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Nine Questions To Ask When Considering Going Rural

countryhouse

These days, a lot of thirty- and forty- and fifty-somethings who have been living in an urban area for most, or all, of their adult lives, are wanting to make a change.

  • They are tired of the noisy, dirty city.
  • They want to be prepared in case TEOTWAWKI happens. (For the uninitiated, that stands for “The End Of The World As We Know It.”)
  • They want to become the next Joel Salatin (hon, google it, okay?).

Downsizing has become sexy. Living in a tiny house has become sexy. And – to our great-grandparents’ surprise – rural living has become sexy.

Actually, it’s become downright romanticized. Which is dangerous. Some people move out to the middle of nowhere, discover that they hate it, and have to spend the money, time and energy moving back to an urban area.

Some people move out with wrong conceptions. For example, somebody once told me that “organic farming isn’t rocket science.” The implication was that he could do it, and that he would be successful his first year.

Well, it may not be rocket science, but it’s far from easy. Just figuring out how to successfully grow thirty-two square feet of vegetables is challenge enough for a first-time gardener.

If you’ve been thinking about taking the leap into a rural lifestyle, especially homesteading, I urge you to think very carefully – especially about the following questions.

Nine questions to ask yourself if you’re thinking about going rural

**1. Are you okay with being at least thirty miles away from a good medical facility? In many rural areas, the distance is even further.

**2. Are you prepared to drive long distances to purchase healthy food, at least for the first two to three years while you get everything set up on your homestead?

You can find mom-and-pop health food store in some semi-rural and rural locations, but not all. In fact, where we live we have to drive forty minutes just to get to a quality conventional grocery store. The nearest health food store is two hours away, and it’s smaller and more expensive than Whole Foods, which is an extra thirty minutes further.

insect

**3. Are you at peace with insects and spiders? I mean, really at peace? They are everywhere, in much greater numbers and variety than they are in the city.

**4. Can you get a mosquito or tick bite without automatically thinking about your chances of contracting West Nile virus or Lyme’s Disease? Because, believe me, you will get them.

**4. Are you okay with long, slow processes? If you decide to homestead, you will have to think of it as a journey, not a destination.

happyfamily

**5. Is everyone in your household on board with the idea? Yes, I know that children are supposed to just do what the adults want, but if you have several kids (or even one kid) over the age of nine who is dead-set against the idea, they might not adapt to the new lifestyle as seamlessly as you want them to.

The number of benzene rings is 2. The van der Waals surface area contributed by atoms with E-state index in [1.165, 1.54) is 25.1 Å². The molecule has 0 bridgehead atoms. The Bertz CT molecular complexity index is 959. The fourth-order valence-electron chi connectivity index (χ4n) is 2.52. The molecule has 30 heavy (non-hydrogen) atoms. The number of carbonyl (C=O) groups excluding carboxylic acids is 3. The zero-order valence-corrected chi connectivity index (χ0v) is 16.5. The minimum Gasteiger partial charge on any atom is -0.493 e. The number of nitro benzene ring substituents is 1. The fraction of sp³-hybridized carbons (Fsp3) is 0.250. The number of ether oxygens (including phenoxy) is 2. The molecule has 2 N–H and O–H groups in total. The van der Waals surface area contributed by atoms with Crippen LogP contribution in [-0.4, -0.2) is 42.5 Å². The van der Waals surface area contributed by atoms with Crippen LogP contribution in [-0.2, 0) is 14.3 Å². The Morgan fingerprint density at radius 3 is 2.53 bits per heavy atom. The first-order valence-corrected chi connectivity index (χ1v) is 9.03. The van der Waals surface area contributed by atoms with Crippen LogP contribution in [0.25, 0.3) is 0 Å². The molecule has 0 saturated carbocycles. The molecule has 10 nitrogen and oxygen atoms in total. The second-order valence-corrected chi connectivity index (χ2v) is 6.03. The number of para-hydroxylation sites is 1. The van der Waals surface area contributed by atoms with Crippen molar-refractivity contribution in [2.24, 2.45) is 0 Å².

And if you have to twist your spouse’s arm into going, expect constant misery and frustration once you get there.

**6. Do you mind getting dirty? Even if you don’t plan to homestead, there will be a lot more of nature, and thus a lot more dirt, on a rural property than in an urban. That idyllic country home that you saw a picture of on Pinterest is surrounded by mud when it rains.

**7. Do you mind isolation? I have a friend who, early on in her first marriage, agreed with her husband to buy property outside of the city they’d been living in. She is an extrovert, and got depressed as they built their house because they had no near neighbors.

carcountryroad

**8. Do you have ethical problems with driving a car long distances? If so, living out in a rural area may not be for you. While you can buy much of what you need online, you usually can’t get all of it. You will have to be okay with taking a forty- to sixty-minute trip (in some areas, maybe longer) at least once a month.

**9. Are you prepared to learn to be prepared? If a power outage happens, those in the rural area are usually the last to be served. If you’re planning to be on-grid for energy, you need an alternative source for emergencies such as a gas or propane generator. You will need to get in the habit of having a couple of months of food and water stored on hand at all times. You will need to have your first aid kit always well-supplied. You will need to have extras of personal hygiene essentials. And so forth.

Breaking it down

The fact is, not everyone is cut out for life in a rural area. Not everyone’s circumstances allow it. And that’s okay. A simple, fulfilling life can occur in any number of places within any number of circumstances. And if you’re hankering to homestead, you can do that on in an apartment balcony if you will just let your creative genius loose.

The rural life definitely has its advantages, but as you have just seen, it also has its disadvantages that are often ignored. If you’ve been thinking about moving out of town and settling on an acreage, however small, weigh the pros and cons carefully. It’s a different life out here.

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